According to the HUPD report for the library arrest, Strahan was found sleeping at a library computer terminal, and, after having been woken up, “become visibly agitated and spoke in an unusually loud tone of voice” while responding to questions about his identification. Asked to put down a pen he was holding, Strahan refused, at which point the HUPD officer removed the pen from his hand. According to the arrest report, Strahan began moving his hand toward his backpack, so the officer helped him to his feet and handcuffed him.
After arrival at 29 Garden St. for booking, Strahan complained about wrist pain from the handcuffs so HUPD took him to the hospital; there he received x-rays and a clean bill of health. According to the HUPD report, Strahan afterward asked an officer if he was wearing a vest, then asked, “What was the history of Harvard police officers getting shot at?”
The University contends in the report that the arrest was reasonable given the existing trespass warning. The University also cites past court decisions to argue that despite the presence of a government depository, it can ban people from its property and facilities. And even if Harvard was a place of public accommodation, the University says, it “had good cause to exclude the plaintiff.”
Strahan disputes the University’s argument, saying the trespass warning was never authorized by President Lawrence H. Summers or the Board of Overseers. Citing his previous use of the library, Strahan calls the trespass statute a “very primitive legal instrument” and says the University’s contract with the government to provide a depository nullifies any such right to keep out the public.
Strahan says case law concerning university-run depositories is on his side. “You can’t stop [public access], period, without a court order.”
Asked whether he disagrees with the arrest report’s contention that he was sleeping in the library, Strahan calls the point immaterial, since “students sleep at the library all the time.”
Strahan’s argument hinges upon the fact that the HLS Library contains a federal depository, which is open to the public. The website for HLS Library says that it is “obligated by law to provide free access” to its collection of U.S. government documents.
He was not, however, registered to use the depository while he used a computer terminal in the reading room.
But Strahan says he feels he ought to have access to the entire library in which the federal depository is housed and that librarians have traditionally let anyone into the reading room.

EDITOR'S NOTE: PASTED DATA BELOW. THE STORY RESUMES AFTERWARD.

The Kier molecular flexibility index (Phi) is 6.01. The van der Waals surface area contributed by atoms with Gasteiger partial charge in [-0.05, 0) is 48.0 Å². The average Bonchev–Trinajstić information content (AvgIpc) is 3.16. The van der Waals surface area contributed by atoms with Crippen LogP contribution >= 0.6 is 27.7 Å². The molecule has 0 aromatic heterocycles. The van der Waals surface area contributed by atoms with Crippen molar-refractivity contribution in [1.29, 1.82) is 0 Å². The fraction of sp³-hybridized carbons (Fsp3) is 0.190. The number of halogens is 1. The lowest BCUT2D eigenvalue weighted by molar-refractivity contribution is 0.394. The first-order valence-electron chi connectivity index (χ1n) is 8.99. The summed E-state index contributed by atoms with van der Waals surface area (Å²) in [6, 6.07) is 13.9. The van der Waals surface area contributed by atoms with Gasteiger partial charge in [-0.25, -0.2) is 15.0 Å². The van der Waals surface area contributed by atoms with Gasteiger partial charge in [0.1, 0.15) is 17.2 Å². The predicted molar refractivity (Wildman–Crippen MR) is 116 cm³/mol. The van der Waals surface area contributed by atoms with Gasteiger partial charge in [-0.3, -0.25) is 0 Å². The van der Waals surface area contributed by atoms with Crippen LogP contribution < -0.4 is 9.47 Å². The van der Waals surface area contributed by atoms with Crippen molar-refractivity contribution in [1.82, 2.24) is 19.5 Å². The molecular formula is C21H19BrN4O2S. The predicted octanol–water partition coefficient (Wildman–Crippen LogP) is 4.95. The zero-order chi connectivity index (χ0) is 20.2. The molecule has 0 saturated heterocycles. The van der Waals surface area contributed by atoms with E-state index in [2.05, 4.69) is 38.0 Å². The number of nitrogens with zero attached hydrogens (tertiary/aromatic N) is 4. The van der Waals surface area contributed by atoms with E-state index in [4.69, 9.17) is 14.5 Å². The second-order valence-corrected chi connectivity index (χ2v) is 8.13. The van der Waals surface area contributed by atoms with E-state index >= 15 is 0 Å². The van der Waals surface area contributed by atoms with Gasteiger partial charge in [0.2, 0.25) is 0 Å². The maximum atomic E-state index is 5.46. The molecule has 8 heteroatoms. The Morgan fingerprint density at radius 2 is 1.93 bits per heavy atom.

Like other libraries, the HLS depository has a separate sign-in procedure for the public.
Beth Brainard, spokeswoman for the Harvard College Library, which runs Lamont Library—site of the other government depository on campus—says that members of the public can show a photo ID and sign in at the door; the visitors generally consist of academics from other institutions. While Brainard stresses that for privacy reasons the library does not keep a count of who uses the library, she observes that in general, a small percentage of the library’s users, approximately 10 percent, come from outside Harvard.
But once someone signs into Lamont Library, although they technically are given access only to the government documents, the building layout means that it’s difficult for Harvard to restrict their access to the rest of the facility. “It’s pretty much on the honor system,” Brainard said.
PRO SE AND PROUD
Strahan stresses that his central dispute is with employees involved in the trespass warning and arrest, rather than Harvard.
A hearing for the University’s motion for a summary judgment is now slated for January 6, 2005. Strahan, who is representing himself, signs his legal documents “Pro Se and Proud!” He says he feels Middlesex county court is too connected to Harvard, so he may move the case to a western Massachusetts or federal court, if necessary.
Strahan says the legal research he does at the libraries is in the public interest. “I’m the only person who brings endangered species protection lawsuits,” Strahan says, calling the access issue a challenge to the “total freedoms and deals that go to the heart of our society.
“They can’t throw this case out for nothing,” he says. “I’m not going to be shut down.”